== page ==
Posted by: cherylyoung | January 16, 2014



The wide, fertile Fraser Valley is spread between the Coast and

Cascade Mountains, parallel to the US-Canada border.

The valley runs for more than a hundred miles inland from

the Pacific Ocean to the small town of Hope at its eastern end.

You can drive from one end of the Fraser Valley to the other in

abouttwo hours, but you can just as easily spend a lifetime exploring

the 150 kilometres (93 miles) between Vancouver and Hope.


Almost all of the fertile land is rural and supports a blend of

farming, forestry,and outdoor recreation.

The Fraser River flows down the middle of the Fraser Valley
and by the very nature of its broad, deep, muddy girth, forces
road travellers to choose between its north or south side.
Two major highways cut east-west routes through the
Fraser Valley, and link Vancouver with Hope. Highway 7
(the Lougheed Highway, or Broadway, in Vancouver)
traverses the North Fraser Valleyparallel with the Fraser River.
As Highway 1 (the Trans-Canada Highway) heads east of
Vancouver, it crosses the Fraser River on the Port Mann
Bridgeand leads through the South Fraser Valley.

Whereas Highway 1 is a divided freeway designed to deliver

travellers to their destination as quickly as possible, in most

places Highway 7 is aconventional roadway and doubles as the

main street for thetowns through which it passes.


Begin this scenic journey of the Fraser Valley by following

Highway 7 along the north bank of the historic Fraser River.

Visit Pitt Meadows and Maple Ridge, and enjoy the mild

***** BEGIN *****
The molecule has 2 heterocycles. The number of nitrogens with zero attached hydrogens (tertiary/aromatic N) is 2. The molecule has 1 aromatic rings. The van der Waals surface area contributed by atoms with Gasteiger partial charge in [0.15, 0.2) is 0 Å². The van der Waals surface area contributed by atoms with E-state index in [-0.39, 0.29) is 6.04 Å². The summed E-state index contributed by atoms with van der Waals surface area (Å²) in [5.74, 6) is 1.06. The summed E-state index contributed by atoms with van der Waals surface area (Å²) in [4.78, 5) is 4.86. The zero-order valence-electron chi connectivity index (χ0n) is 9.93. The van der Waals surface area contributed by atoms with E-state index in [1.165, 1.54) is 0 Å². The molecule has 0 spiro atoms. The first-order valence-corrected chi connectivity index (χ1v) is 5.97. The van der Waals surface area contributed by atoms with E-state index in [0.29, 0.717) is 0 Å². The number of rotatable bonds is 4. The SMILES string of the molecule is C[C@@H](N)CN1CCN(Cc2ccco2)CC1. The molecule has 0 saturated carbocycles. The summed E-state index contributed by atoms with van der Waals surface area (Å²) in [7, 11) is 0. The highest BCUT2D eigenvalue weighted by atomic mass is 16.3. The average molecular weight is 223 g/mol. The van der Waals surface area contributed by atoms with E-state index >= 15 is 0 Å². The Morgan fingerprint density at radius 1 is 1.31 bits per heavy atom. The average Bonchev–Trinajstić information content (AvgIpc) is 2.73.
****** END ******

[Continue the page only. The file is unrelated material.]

climate while teeing off on championship 18-hole golf courses

amid rolling tranquil countryside, with views of mountain

peaks and winding rivers.

Golden Ears Provincial Park in Maple Ridge is a destination

withmany possibilities, and is a popular camping venue.

Once there, you can fan out through the park to explore on

foot,by boat, by bike, or on horseback.

Keep your camera handy!

Pitt Lake, a superb location for paddlerssearching for

freshwater adventure, serves as the gateway to several

wilderness areas.

The Pitt-Wildlife Management Area is home to trumpeter

swans,rare sandhill cranes, hawks, eagles, herons, ospreys,

and othe wildlife.

The Fraser winds along to Mission, which is tied historically
to the Cariboo gold rush of the 1850s.
There is still a strong Native presence in the region, and
each year in July,the Mission Powwow draws drummers,
singers, dancers, and spectatorsto a three-day festival.
as the oldest dwelling site in the province.
The Sto:lo Nation has erected a longhouse at the site
where, betweenJune to September, visitors can learn
more about traditional First Nations’ culture and history.
Westminster Abbey, home to a Benedictine monastery,
crows the skylineand occupies a ridge overlooking the
Fraser River Valley.
well worth visiting.
Look through therestored boarding house, post office, and
general store to get a feel for life on the Fraser River at the
turn of the century, when sternwheelerslinked small towns